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In light of the box-office success of Oren Peli’s low-budget  (almost no-budget) movie  Paranormal Activity I’ve decided to start a new category on this blog dealing with filmmaking.  The first quote will be from writer/director Peli who was asked by Indy Mogul’s Erik Beck, “I was wondering if you had any advice for our audience of aspiring filmmakers?

“Yeah there are three things that I would probably advise, but the most important one is casting. If you don’t have good actors that do a convincing job then it doesn’t matter what your budget is, it’s just not going to work. If it wasn’t for Katie (Featherston) and Micah (Sloat) being as good as they were we wouldn’t even be talking now because the movie wouldn’t have been going anywhere. The other thing is the issue of perseverance, it’s not easy to make a movie and you just need to keep going and be extremely stubborn and not get discouraged when things don’t go well. And I would encourage people to pick up a videocamera and just start shooting and no matter how well it turns out you’re always going to learn and gain a little experience.”
Oren Peli

In the coming days I’ll unpack the perfect storm of a downturn in the economy mixed with some incredible recent breakthroughs in small cameras that can help you “just start shooting.”

Scott W. Smith

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The movie Paranormal Activity continues to be that little film that does mysterious things in the dark. The sub-$15,000. budget film averaged $25,000 per theater last weekend. (The number one film in total box office revenue had just under $9,000. per.) Much has been written about the film that was shot in 2006 with some friends over a seven day period, took ten months to edit, and two years to get distributed before earning $30 million in its first three weeks in the box office.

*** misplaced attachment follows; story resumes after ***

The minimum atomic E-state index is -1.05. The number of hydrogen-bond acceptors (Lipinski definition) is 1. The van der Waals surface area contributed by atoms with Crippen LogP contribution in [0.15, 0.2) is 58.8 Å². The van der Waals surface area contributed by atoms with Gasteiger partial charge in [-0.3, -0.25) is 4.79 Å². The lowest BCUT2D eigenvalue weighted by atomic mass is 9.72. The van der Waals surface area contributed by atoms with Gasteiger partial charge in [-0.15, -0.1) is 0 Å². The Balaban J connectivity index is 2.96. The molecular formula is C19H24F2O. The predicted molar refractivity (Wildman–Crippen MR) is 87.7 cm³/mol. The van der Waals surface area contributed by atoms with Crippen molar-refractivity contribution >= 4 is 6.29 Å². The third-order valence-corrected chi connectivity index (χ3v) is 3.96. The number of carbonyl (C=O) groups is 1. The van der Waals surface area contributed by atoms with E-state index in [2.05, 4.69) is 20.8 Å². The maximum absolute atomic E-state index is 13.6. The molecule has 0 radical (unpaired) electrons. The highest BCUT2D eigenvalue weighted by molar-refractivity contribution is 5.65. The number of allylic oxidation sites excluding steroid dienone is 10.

Oren Peli, 39. is the writer/director of the film and was recently interviewed by Peter Hall at Cinematical:

Peli: By trade, I am a software programmer, so I never really had any experience with movies before. I started out with Paranormal Activity.

Hall: So this was your very first stab at filmmaking?

Peli: Yes, pretty much, I never even made shorts or anything like that.

Now while while Peli apparently didn’t have a background in filmmaking, according to the L.A. TImes,  he did start his first software company when he was 16 so I guessing he’s a pretty smart and creative guy. (And in one interview with Rick Fiorino Peli talks about spending a year in pre-production.)  Another way of thinking about it is it’s been about a 25-year creative  journey for Peli. And once Steve Spielberg and Dreamworks got their hands on the film who knows what was the actual budget of the film being shown in theaters these days.

But like The Blair Witch Project it doesn’t matter. What matters is a handful of people got together at the writer/director’s house and took a $3,000. camera and made a film that people are flocking to see and when its worldwide run is completed will probably make over $100 million.

While the movie’s success is not normal—it’s not unheard of, and like I pointed out in my posts last year New Cinema Screenwriting (part 1) and New Cinema Screenwriting (part 2)—this is a growing trend.

Oct 30, 2009 update: According to The Wire Paranormal has now passed The Blair Witch Project as the most profitable move to date.

Scott W. Smith